Scientists from Harvard University invent a solution composed of IL-4 and gold nanoparticles that speed up muscle regeneration by increasing the amount of anti-inflammatory macrophages at the injury-site.
“By exploiting the inflammatory response, this technology may significantly improve the therapeutic and functional outcomes of existing treatments that focus on the direct regeneration of muscle,” Theresa Raimondo, a graduate student in the Wyss Institute at Harvard University and first author on the study, said in a press release.
IL-4 a cytokine that galvanizes the differentiation of other cells can help balance the pro-inflammatory and anti-inflammatory macrophages responsible for regulating the bodies healing response to muscular damage. The problem in the case of inflammation, is that the area is over-flooded with pro-inflammatory macrophages, a type of cell regulated by IL-4. In order to reverse the scenario Harvard researchers tested Il-4 bound to gold nanoparticles as an anchoring mechanism, against free-floating IL-4 in living human cells.
What they found, is that nanoparticle-bound IL-4 doubled the percentage of anti-inflammatory macrophages and reduced the number of pro-inflammatory macrophages. In this case the IL-4 gold nano-particle formula was injected within three days of the injury.
Again, the key take away here is that gold nanoparticles keep IL-4 from being washed away by the bloodstream or absolved by any other tissue. Based on tests conducted with an isolated population of mice the experimental group demonstrated a significant increase in muscle fiber density after 15 days compared to the control group who was not injected. Musculature in the experimental group also contracted with more force and speed than the control group.
David Mooney, a researcher on the study, said. “This work demonstrates that modulating the inflammatory response is a potent method for promoting the regeneration of functional tissues, and that IL-4 nanoparticles can promote the M2 macrophages phenotype in the context of injury in vivo, which opens the door to many exciting research directions,”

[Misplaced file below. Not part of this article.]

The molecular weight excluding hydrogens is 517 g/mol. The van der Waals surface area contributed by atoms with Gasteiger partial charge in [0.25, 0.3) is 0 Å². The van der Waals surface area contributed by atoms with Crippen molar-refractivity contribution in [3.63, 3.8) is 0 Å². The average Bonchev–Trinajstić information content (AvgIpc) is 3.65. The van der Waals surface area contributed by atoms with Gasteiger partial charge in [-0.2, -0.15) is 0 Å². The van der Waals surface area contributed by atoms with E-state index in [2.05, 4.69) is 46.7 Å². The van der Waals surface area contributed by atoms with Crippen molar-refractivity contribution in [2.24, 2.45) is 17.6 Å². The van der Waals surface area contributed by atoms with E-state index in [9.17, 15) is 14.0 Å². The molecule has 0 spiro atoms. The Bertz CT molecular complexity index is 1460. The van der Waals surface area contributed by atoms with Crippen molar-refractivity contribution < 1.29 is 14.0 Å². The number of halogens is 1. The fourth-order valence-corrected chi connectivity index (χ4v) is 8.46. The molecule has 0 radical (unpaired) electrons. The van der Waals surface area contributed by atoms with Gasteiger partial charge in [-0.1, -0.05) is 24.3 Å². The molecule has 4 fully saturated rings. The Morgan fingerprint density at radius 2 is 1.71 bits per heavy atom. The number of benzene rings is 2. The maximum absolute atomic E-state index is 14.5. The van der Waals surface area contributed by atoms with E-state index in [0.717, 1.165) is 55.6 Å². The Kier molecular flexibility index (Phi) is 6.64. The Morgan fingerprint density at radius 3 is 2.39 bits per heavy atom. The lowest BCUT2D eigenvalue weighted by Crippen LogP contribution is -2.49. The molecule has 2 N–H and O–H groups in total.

Naomi Wallas, Head of Rice University creates a gold nano-particle based treatment to prostate cancer. What sticks out about this particular method is that it can treat prostate cancer without a lot of the common side effects.
A gold nanoparticle/nanoshell is composed of a central sphere of silicon glass wrapped in a small golden layer. They are attracted to the electromagnetic signal of cancer and can effectively penetrate the tumorous cell. Once they have infiltrated deeply enough a customized laser frequency is broadcast to the gold nanoparticle triggering it to heat up the cell from the inside. This is similar to when you leave cutlery in a hot drink for too long and it heats up the handle. Eventually these hot, vibrating gold nanoparticles overpower sick tissue and subdue it’s out of control multiplication.
Whats particularly appealing about this treatment is that it does not harm any otherwise healthy tissue, a result that has previously eluded scientists. In the case of prostate cancer for example you could avoid urinary incontinence or sexual impotency as very serious side-effects to chemo.
“This therapy could be life-changing for men diagnosed with prostate cancer and I am honoured to be among the first doctors the US Food and Drug Administration approved to put it to the test,” said Steven Canfield from The University of Texas in the US.
“In fact, the first patient in the trial was actually riding a bike within a week of his treatment,” he said.
The trial is also being conducted from Icahn School of Medicine at Mount Sinai and the University of Michigan